Ever worked for a leader that was so inspiring and gifted,your memories of how he or she took care of the team remain vivid to this day?
Chances are,the reason you still talk about this leader from years ago is due to how he or she made you feel.
Renowned poet and civil rights activist Maya Angelou famously quipped,”People will forget what you said,people will forget what you did,but people will never forget how you made them feel.”
3 Questions John Wurzburger Asks To Assess Leadership Skills
Leadership is a matter of the head and the heart–it’s about results and relationships. So,if you are in a leadership role now or aspiring to one,the journey toward leadership greatness never finishes. However, it does have a beginning point.
And sometimes the beginning of the journey requires some tough questions you will need to ask yourself to raise your own bar. Can you answer yes to some — and all — of them?
1. Are you approachable?
Before you assume you are fit to lead,this is an important question to ask. Because if you are going to lead,you want to be approachable. If you are not,it could hurt your leadership in several ways:
- Your employees may be less inclined to share information for fear of disapproval;
- your staff members may be disconnected from you; and
- your staff members will dread taking possession of their job,and will just look to you for answers.
To be approachable means promoting a culture where feelings of devotion and a sense of purpose are felt among staff.
How to become more approachable:
- Keep an open-door coverage;
- share information;
- spark upnon-work related conversations;
- be person and show your sense of humor;
- participate in volunteer or professional development activities with your employees;
- be an advocate for your employees when they face challenges–personal or professional.
2. Can you nurture an environment where people are psychologically safe?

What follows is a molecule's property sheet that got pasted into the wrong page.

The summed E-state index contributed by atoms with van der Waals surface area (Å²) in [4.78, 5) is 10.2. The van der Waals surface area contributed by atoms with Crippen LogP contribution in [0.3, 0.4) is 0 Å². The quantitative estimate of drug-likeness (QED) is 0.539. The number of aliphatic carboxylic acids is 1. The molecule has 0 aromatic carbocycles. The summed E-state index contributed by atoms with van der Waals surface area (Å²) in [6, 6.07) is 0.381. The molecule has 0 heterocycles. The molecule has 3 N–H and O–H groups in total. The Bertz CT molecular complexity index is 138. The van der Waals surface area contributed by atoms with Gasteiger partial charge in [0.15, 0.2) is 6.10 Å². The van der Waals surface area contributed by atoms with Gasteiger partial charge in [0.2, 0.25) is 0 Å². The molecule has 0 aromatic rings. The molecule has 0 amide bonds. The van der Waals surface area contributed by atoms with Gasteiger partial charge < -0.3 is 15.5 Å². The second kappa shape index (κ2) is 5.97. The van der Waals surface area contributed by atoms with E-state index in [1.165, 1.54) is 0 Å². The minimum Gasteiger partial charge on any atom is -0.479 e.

Research on liberty and mental safety by Amy Edmondson of Harvard indicates that when encouraging leaders foster a culture of security — meaning employees are free to speak up,experimentation,give feedback,and ask for help — it contributes to better learning and performance outcomes.
When emotional security is absent,anxiety is present. And anxiety is detrimental to achieving a company’s full potential. We just can’t be engaged or innovative when we’re afraid. Some subscribe to the idea that fear is a motivator,but what fear does is kill hope — the supreme demotivator.
How to create more psychological security:
- Create a bond with employees,and remind them of their value;
- praise them for their functionality with specific examples for positive reinforcement;
- keep your people in the loop regarding upcoming plans and projects,deadlines,and any changes taking place,bad or good;
- give your employees a sense of security by ensuring that their work and status as employees are on solid ground.
When tough problems arise,address the issue straight away by meeting with the staff in person (if physically possible),or send an email to set people’s expectations. Always pull on the side of hope,strength,perseverance,and compassion. Your job as a leader is to do whatever is required to fulfill the needs of your people–demonstrating that you appreciate them not just as workers but also as human beings. Lastly,don’t leave anyone hanging by heading radio silent.
3. Are you leading with integrity?
Let me give it to you straight: Your employees are watching your every move for a leader. If you are acting unprofessional or dishonest,they know. And if they know,you’ve already lost the battle for respect.
Psychologist and best-selling writer Henry Cloud wrote the book on why ethics matters and sheds great light on this issue. In Integrity: The Courage to Meet the Demands of Reality,Cloud says,”Who a person is will ultimately determine if their brains,talents,competencies,energy,effort,deal-making abilities,and opportunities will succeed.”
So,who are you,really? As you learn and adapt to all elements of your integrity,you’ll eventually arrive at a point where it becomes easier to develop trust,repair a relationship following a conflict,listen with empathy,and provide critical feedback to build up someone.
How to lead with more ethics:
- Lead by example,be reliable,be plausible,talk with truth;
- raise the bar and hold yourself accountable to a higher standard — one where your followers will want to emulate;
- follow through on your promises or commitments;
- do the perfect thing;
- be true to yourself rather than be someone you are not. By being who you are,you do not just trust the judgments and decisions which you make,but others trust you as well. They will respect you for standing by your values and beliefs.